03 February 2011

The Problem with Interesting People

Do you know what your problem is?

You are always there. You’re like a noisy neighbor in an apartment building: banging around, doing what you do, and being an enormous distraction. It is getting to the point where I can hardly focus on the academic and professional progress expected of me.

That is your problem; you and all the other interesting people.

It’s a problem with higher education in general, I think. A college or university is meant to be a gathering of great (or, at least, well-trained) minds. And the undergraduate 'college experience' is supposed to be a time away from familiar surroundings when you encounter new people, new ideas, and new experiences. Graduate school, though, is less oriented toward expanding one’s horizons. Grad students are intellectual apprentices, meant to foster their own special expertise. And the variety of experiences and people – so valued in undergraduate education – are a constant source of frustration and delay when you are a graduate student.

Last semester alone, while completing my master’s thesis, I took an educational psychology course on teaching undergraduates and a journalism course in magazine writing. Neither course was in my department (tsk, tsk, tsk…); and both of them were filled with people whose interests covered developmental psychology, agricultural journalism, art education, and cultural trends. Then there was my opportunity to guest lecture on John Dewey’s Experience and Education and the impressive set of challenging questions and insightful feedback received from the students. This was further compounded by the people and ideas I encounter through my half-time assistantship as a graduate researcher. And, when you add in the things I see, learn, and hear from my wife, my son, and all the other fascinating people in my life… it's too much!

How on earth is person supposed to ignore all this background noise, all the curious chatter bleeding through the walls, and focus on the task of becoming a specialist?

While you chew on that, let me throw another question at you. Why should I have to? I just finished reading Deborah Blum’s Ghost Hunters about the clash between science and spiritualism in the late nineteenth century. The book’s central character, William James, was a trained physician, pioneer of American psychology, Harvard professor, accomplished philosopher, educational theorist, and dedicated psychical researcher. He had the gumption to listen to fascinating voices – some living and some, perhaps, not – and pursue a life of the mind that exemplified variety. I am no William James, but why shouldn’t I do the same? Why can’t I make an effort to be part historian, part philosopher, part educator, and part writer? Why should I seek to be exceptional at one of these things, when all I really want is to be better at all of them?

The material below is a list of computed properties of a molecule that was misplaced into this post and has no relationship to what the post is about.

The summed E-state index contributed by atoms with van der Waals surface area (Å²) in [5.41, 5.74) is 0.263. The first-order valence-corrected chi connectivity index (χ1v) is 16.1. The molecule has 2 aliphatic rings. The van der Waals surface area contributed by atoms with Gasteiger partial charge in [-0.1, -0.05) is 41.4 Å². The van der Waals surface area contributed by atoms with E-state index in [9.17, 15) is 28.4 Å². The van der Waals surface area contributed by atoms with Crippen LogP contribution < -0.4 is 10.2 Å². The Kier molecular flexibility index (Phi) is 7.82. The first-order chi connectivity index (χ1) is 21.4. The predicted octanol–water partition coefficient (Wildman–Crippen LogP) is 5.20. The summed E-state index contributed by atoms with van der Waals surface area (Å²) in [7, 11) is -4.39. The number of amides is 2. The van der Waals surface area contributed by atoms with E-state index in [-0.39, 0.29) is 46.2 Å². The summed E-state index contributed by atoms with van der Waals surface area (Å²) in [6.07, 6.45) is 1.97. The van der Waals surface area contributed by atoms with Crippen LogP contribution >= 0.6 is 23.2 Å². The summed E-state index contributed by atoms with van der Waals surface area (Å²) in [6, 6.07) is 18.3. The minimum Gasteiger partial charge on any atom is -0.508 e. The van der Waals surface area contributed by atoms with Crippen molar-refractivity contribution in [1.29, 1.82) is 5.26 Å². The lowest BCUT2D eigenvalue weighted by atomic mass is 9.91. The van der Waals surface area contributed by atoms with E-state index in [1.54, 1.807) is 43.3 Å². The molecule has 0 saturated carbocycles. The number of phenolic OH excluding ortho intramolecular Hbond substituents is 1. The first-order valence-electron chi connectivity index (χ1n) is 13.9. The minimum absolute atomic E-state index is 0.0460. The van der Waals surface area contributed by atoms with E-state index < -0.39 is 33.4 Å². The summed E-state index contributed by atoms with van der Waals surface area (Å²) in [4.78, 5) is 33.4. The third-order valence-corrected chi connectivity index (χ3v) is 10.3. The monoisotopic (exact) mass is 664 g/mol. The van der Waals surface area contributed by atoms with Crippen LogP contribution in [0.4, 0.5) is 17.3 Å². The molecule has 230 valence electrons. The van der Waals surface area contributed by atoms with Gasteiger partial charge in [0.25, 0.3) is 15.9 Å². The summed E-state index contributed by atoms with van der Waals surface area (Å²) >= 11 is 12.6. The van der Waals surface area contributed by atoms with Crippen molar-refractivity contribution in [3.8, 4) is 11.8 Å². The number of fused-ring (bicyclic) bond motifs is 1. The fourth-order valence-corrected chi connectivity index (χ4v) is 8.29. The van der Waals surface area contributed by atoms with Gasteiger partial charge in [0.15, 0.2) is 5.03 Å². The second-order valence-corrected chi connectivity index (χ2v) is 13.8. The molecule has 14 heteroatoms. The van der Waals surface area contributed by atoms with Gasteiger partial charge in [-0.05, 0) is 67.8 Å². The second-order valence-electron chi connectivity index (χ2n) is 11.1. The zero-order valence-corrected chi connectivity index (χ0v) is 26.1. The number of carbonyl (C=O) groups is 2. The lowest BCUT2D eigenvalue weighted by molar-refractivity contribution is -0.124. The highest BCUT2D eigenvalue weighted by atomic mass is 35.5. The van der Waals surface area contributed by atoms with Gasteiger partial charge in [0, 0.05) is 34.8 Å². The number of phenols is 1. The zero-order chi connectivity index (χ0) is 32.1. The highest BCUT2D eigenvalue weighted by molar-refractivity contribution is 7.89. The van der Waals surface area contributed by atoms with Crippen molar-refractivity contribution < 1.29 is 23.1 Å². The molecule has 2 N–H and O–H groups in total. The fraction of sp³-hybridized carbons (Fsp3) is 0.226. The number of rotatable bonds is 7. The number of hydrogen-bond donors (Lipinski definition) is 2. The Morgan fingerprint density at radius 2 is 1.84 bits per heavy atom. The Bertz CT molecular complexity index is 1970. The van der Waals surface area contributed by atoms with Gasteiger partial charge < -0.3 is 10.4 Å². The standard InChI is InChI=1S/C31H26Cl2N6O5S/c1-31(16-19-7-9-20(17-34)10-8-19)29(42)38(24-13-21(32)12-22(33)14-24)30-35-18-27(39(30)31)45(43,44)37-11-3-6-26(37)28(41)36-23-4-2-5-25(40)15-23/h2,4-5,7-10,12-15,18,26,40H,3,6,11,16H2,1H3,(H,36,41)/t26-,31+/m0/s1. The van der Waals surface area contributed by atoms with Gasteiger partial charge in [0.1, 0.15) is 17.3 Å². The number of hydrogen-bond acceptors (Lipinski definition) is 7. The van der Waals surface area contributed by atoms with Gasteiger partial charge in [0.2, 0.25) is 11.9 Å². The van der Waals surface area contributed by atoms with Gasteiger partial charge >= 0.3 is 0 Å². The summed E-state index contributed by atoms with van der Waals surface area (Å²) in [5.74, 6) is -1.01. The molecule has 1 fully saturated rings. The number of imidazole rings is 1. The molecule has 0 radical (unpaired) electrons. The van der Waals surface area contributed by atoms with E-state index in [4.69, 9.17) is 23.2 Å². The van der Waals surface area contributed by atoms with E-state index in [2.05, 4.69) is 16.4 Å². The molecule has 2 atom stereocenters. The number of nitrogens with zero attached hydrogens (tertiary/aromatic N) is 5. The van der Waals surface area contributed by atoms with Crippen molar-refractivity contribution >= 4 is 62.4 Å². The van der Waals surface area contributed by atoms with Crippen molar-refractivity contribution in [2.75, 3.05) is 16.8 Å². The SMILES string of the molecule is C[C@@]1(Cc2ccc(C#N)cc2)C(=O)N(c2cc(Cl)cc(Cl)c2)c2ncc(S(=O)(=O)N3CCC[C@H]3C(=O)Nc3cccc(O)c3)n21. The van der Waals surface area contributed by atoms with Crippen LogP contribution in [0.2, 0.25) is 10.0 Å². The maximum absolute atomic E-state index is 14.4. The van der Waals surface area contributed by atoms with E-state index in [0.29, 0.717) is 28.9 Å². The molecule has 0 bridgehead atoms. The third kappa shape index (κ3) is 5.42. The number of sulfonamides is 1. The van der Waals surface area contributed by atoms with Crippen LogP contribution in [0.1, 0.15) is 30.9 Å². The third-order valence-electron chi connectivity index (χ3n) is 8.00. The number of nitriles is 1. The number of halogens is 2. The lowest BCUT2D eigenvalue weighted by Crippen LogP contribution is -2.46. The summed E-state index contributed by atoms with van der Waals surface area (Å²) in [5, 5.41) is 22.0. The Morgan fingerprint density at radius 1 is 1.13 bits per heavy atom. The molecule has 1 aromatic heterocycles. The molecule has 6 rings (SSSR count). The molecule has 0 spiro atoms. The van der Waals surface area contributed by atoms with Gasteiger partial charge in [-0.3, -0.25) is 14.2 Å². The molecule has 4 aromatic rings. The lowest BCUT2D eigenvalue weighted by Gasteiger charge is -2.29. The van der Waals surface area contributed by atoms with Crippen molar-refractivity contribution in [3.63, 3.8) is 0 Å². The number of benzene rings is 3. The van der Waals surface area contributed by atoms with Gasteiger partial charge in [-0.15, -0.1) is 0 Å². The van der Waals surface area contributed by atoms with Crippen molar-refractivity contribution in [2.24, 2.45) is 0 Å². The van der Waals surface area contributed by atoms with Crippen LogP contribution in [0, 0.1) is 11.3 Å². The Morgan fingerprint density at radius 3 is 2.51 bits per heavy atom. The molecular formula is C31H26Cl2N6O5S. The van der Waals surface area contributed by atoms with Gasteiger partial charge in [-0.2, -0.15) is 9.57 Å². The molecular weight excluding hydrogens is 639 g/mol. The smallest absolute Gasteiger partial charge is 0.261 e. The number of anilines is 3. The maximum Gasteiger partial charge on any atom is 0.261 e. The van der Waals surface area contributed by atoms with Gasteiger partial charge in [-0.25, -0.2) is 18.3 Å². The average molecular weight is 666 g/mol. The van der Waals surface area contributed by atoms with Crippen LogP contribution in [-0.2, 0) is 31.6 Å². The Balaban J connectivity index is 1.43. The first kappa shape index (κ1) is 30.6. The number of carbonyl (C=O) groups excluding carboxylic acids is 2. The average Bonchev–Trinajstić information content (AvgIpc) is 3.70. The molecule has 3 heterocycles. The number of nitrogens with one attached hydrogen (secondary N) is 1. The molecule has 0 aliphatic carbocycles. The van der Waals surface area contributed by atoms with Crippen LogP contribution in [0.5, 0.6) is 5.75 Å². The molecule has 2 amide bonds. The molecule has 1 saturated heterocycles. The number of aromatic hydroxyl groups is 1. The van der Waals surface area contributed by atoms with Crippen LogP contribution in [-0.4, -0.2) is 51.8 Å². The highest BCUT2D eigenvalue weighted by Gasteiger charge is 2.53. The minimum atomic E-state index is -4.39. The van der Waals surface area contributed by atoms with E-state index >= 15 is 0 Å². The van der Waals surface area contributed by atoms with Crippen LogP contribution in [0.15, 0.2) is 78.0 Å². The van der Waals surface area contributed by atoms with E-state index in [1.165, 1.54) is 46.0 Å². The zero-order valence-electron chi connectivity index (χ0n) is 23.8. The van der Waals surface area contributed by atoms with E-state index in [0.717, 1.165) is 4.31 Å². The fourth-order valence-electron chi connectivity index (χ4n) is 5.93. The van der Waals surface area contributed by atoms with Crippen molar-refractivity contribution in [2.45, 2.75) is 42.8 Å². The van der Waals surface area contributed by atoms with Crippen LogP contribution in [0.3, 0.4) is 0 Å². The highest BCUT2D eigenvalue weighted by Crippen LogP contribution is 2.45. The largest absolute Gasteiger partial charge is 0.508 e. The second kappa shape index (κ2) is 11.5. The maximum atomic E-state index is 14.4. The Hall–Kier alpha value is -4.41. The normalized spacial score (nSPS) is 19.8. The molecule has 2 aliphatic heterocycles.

There are those who would encourage me to keep these questions to myself, lest I (further) damage my chances of being taken seriously as a graduate student. But I am genuinely curious. Would the progress and wellbeing of western civilization be horribly damaged if there were a little more space, somewhere between admission and a dissertation defense, for would-be intellectuals to wander around the entire campus? Furthermore, by discouraging breadth of curiosity among future faculty, what sort of education and college experience are we constructing for future undergraduates?

Seriously. I’m asking.

In the mean time, I could bust out some quotes from the godfathers of modern higher education, like Wilhelm von Humboldt, and invoke an appropriately intellectual sentiment: The ultimate task of our existence… can only be implemented through the links established between ourselves as individuals and the world around us. But I am in a bit of a mood and am inclined to take my lead from Gary Coleman, the building super from Broadway’s Avenue Q. I am thinking, specifically, about a scene in which Coleman is fielding complaints about tenants – Kate Monster and Princeton – who are loudly establishing a particular sort of link…

[Coleman, on the phone]
You hear what? Hell no I won’t tell them to quiet down!

[Kate Monster, through the wall]
Are we being too loud?

Not at all, kids! You keep doin’ what you’re doin’.

Most of you have proven to be irascible pains in the behind and I wish you would knock it off with all the insights, probing questions, and generally interesting behavior. But don’t let me stop you from having fun.


  1. I just read (most of) Robert Richardson's biography of James, which won the Bancroft and was a follow-up to his superb biography of Emerson. He handles the spiritualism question with great tact, coming to much the same conclusion that you do.

  2. Thanks for the note, Cam.

    James is certainly an interesting character. However one feels about spiritualism (or science for that matter), it's a shame that so many people devote themselves to keeping strict and impermeable boundaries between various realms of ideas and inquiry.